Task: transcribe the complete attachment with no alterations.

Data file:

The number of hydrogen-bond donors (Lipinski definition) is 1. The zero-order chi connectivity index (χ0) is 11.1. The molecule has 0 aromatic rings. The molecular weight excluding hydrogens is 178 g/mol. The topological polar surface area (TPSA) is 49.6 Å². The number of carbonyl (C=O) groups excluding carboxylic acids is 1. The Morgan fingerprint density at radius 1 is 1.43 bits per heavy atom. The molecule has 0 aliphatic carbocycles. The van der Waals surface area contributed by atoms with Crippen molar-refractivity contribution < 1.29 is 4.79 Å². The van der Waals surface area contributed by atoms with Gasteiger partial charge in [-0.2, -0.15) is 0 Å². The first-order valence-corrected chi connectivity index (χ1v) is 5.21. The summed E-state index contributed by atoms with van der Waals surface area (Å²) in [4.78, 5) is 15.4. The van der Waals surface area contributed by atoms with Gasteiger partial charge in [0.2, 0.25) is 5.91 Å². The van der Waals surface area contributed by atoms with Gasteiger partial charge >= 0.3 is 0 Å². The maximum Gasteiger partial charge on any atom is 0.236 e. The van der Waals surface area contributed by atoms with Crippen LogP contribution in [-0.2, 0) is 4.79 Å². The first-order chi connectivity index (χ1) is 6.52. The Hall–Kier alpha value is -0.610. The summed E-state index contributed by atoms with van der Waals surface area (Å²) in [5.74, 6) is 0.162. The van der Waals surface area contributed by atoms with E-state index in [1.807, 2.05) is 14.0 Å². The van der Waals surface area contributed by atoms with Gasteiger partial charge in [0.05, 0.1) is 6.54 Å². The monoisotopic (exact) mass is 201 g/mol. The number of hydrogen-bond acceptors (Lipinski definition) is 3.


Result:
The number of hydrogen-bond donors (Lipinski definition) is 1. The zero-order chi connectivity index (χ0) is 11.1. The molecule has 0 aromatic rings. The molecular weight excluding hydrogens is 178 g/mol. The topological polar surface area (TPSA) is 49.6 Å². The number of carbonyl (C=O) groups excluding carboxylic acids is 1. The Morgan fingerprint density at radius 1 is 1.43 bits per heavy atom. The molecule has 0 aliphatic carbocycles. The van der Waals surface area contributed by atoms with Crippen molar-refractivity contribution < 1.29 is 4.79 Å². The van der Waals surface area contributed by atoms with Gasteiger partial charge in [-0.2, -0.15) is 0 Å². The first-order valence-corrected chi connectivity index (χ1v) is 5.21. The summed E-state index contributed by atoms with van der Waals surface area (Å²) in [4.78, 5) is 15.4. The van der Waals surface area contributed by atoms with Gasteiger partial charge in [0.2, 0.25) is 5.91 Å². The van der Waals surface area contributed by atoms with Gasteiger partial charge >= 0.3 is 0 Å². The maximum Gasteiger partial charge on any atom is 0.236 e. The van der Waals surface area contributed by atoms with Crippen LogP contribution in [-0.2, 0) is 4.79 Å². The first-order chi connectivity index (χ1) is 6.52. The Hall–Kier alpha value is -0.610. The summed E-state index contributed by atoms with van der Waals surface area (Å²) in [5.74, 6) is 0.162. The van der Waals surface area contributed by atoms with E-state index in [1.807, 2.05) is 14.0 Å². The van der Waals surface area contributed by atoms with Gasteiger partial charge in [0.05, 0.1) is 6.54 Å². The monoisotopic (exact) mass is 201 g/mol. The number of hydrogen-bond acceptors (Lipinski definition) is 3.